Isaac Slade on the Fray's new album, working with Brendan O'Brien and opening for U2
Update (2/7/12): Isaac Slade and Joe King give a track-by-track breakdown of Scars & Stories, the Fray's new album.
UPDATE (5/24/11): Our original interview item from last week has been updated with Isaac Slade's post-show impressions opening for U2 at Invesco Field this past Saturday.
Isaac Slade sounds at greater ease these days, like he's completely comfortable in his own skin. After spending the better part of his career grappling with the pressures of trying to live up to everyone's expectations, he's reached a point where that's no longer as big a consideration, which has freed him to flourish in his role as frontman and subsequently make the best music of his life.
This past March, his band, the Fray, began work on its third album in Nashville with lauded producer Brendan O'Brien, best known for his work with Springsteen, Pearl Jam and Rage Against the Machine. The band has already chalked up a number of major milestones in its nearly decade-long career, from earning platinum records to selling out Red Rocks three nights in a row to garnering Grammy nominations. Warming up the stage for U2 at Invesco Field this Saturday might be the biggest yet. Aside from perhaps Angellic Rage performing at Mile High Stadium in the '90s, few local bands have made it to that level.
- The Fray's Scars & Stories: Isaac Slade and Joe King give a track-by-track breakdown of the new album.
In advance of the band's secret show tomorrow night at the Fox and its monumental gig this weekend, we spoke with Slade about the new album, working with Brendan O'Brien and sharing the stage with U2 in the Fray's home town and whether or not he's wrapped his head around the whole thing (he hasn't). In typical Slade fashion, he was as disarmingly charming and candid as he's been since the very beginning.
Westword: What's the plan for Thursday? Is it just you guys?
Isaac Slade: There's one surprise, maybe two surprises. But I'm not at liberty to say. I can't even say if I know who's playing. [laughs] I don't even know what band's headlining that night. I've never heard of them.
Interesting. Me, neither. [laughs] So tell me about the new record -- that's what I'm really eager to hear about.
Brendan O'Brien is a badass. He's kicking our butts. He's great. I think he's able to speak each one of our languages so well. Like, he's fluent in every area, whether it's an instrument you're playing or a track he's mixing or a lyric he's listening to. He's just got really good at all aspects of record making, and it gives him the backstage pass to everybody's cubicle, you know?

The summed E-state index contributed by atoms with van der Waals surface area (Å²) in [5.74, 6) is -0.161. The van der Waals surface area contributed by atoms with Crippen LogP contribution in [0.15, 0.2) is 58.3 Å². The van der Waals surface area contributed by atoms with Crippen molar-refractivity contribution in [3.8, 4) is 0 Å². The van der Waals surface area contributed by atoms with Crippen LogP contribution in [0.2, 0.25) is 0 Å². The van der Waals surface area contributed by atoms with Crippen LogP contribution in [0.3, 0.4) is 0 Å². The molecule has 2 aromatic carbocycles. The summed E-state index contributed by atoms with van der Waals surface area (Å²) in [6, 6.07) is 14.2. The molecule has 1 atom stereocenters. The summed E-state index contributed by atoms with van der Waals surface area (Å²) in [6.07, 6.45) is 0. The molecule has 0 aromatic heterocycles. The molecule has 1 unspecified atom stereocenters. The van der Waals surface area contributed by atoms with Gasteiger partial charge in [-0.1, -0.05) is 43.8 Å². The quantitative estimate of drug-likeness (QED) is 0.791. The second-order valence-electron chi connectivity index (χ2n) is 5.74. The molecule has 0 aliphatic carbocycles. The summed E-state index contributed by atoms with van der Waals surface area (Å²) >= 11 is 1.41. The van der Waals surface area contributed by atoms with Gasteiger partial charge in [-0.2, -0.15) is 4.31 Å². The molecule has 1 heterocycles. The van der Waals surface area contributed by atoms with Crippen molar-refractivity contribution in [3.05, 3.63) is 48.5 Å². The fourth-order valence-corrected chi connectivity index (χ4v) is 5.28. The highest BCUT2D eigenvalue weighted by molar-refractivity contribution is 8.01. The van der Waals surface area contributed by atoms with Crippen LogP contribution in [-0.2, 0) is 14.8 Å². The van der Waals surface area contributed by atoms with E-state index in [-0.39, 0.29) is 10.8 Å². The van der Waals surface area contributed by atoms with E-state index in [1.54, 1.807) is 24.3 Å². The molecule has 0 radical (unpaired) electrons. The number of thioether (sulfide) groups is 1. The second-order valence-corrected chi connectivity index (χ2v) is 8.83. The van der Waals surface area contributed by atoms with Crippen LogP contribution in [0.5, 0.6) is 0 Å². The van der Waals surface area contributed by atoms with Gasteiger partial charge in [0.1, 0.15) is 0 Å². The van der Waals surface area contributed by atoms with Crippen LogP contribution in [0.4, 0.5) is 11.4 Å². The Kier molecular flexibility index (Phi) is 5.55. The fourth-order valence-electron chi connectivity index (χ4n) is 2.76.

How far are you in?
We've tracked six songs. They're 95 percent done. I mean, they need like tambourine and stuff. They're good. We've got nine more that we're going to go back and finish as soon as U2's done. We're taking Memorial Day weekend off, and then we're going back to Nashville.
That's where you're recording the whole thing?
Yeah, there's a studio called Blackbird. Amazing studio, man. John McBride -- Martina's husband. He came up as Garth Brooks's sound guy and started a sound company and then sold it, and now it's the biggest PA company -- or maybe sold part of his company -- and then started a studio in '01, '02. And near as we can tell, man, it's one of the best studios in the country.
What else has been recorded there?
Google it. It's stupid. You would not believe what's been recorded there.
So do you have a release date yet?
No, we're holding everybody off. We're going to get it out this year, hopefully October, November. Hopefully, everybody will be listening to it around the table at Thanksgiving.
Do you have a title for it?
I don't have a title for it. I'll talk to the guys to see if I can tell you which title I think I want to call it. But I've got to get their permission first. We haven't told anybody yet. It won't be our second self-titled album. It won't be our third album, second self-titled. [laughs] I'm stoked about it, though, man. You can hear some rock in the drum kit, I'll tell you what.